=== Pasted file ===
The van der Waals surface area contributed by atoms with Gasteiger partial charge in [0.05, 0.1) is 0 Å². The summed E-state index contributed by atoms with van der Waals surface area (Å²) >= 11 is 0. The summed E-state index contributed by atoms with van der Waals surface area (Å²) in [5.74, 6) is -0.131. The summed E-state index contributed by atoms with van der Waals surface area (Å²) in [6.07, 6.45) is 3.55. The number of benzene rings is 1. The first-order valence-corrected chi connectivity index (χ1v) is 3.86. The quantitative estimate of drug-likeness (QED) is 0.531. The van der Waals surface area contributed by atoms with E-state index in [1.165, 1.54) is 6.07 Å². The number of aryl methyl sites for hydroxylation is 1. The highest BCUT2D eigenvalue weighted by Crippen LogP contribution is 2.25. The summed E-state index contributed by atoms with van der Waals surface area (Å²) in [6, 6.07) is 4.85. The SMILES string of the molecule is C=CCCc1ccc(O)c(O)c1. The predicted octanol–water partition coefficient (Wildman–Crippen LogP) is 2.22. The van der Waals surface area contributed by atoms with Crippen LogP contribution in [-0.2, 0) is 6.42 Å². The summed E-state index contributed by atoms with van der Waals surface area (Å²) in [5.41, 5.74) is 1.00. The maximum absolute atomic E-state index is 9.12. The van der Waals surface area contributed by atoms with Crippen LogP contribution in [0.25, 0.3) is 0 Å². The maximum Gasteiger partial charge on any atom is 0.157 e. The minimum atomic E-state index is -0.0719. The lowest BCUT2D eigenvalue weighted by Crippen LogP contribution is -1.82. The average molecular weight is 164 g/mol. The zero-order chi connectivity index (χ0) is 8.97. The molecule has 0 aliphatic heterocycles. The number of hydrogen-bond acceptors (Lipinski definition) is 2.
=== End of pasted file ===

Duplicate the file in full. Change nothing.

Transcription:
The van der Waals surface area contributed by atoms with Gasteiger partial charge in [0.05, 0.1) is 0 Å². The summed E-state index contributed by atoms with van der Waals surface area (Å²) >= 11 is 0. The summed E-state index contributed by atoms with van der Waals surface area (Å²) in [5.74, 6) is -0.131. The summed E-state index contributed by atoms with van der Waals surface area (Å²) in [6.07, 6.45) is 3.55. The number of benzene rings is 1. The first-order valence-corrected chi connectivity index (χ1v) is 3.86. The quantitative estimate of drug-likeness (QED) is 0.531. The van der Waals surface area contributed by atoms with E-state index in [1.165, 1.54) is 6.07 Å². The number of aryl methyl sites for hydroxylation is 1. The highest BCUT2D eigenvalue weighted by Crippen LogP contribution is 2.25. The summed E-state index contributed by atoms with van der Waals surface area (Å²) in [6, 6.07) is 4.85. The SMILES string of the molecule is C=CCCc1ccc(O)c(O)c1. The predicted octanol–water partition coefficient (Wildman–Crippen LogP) is 2.22. The van der Waals surface area contributed by atoms with Crippen LogP contribution in [-0.2, 0) is 6.42 Å². The summed E-state index contributed by atoms with van der Waals surface area (Å²) in [5.41, 5.74) is 1.00. The maximum absolute atomic E-state index is 9.12. The van der Waals surface area contributed by atoms with Crippen LogP contribution in [0.25, 0.3) is 0 Å². The maximum Gasteiger partial charge on any atom is 0.157 e. The minimum atomic E-state index is -0.0719. The lowest BCUT2D eigenvalue weighted by Crippen LogP contribution is -1.82. The average molecular weight is 164 g/mol. The zero-order chi connectivity index (χ0) is 8.97. The molecule has 0 aliphatic heterocycles. The number of hydrogen-bond acceptors (Lipinski definition) is 2.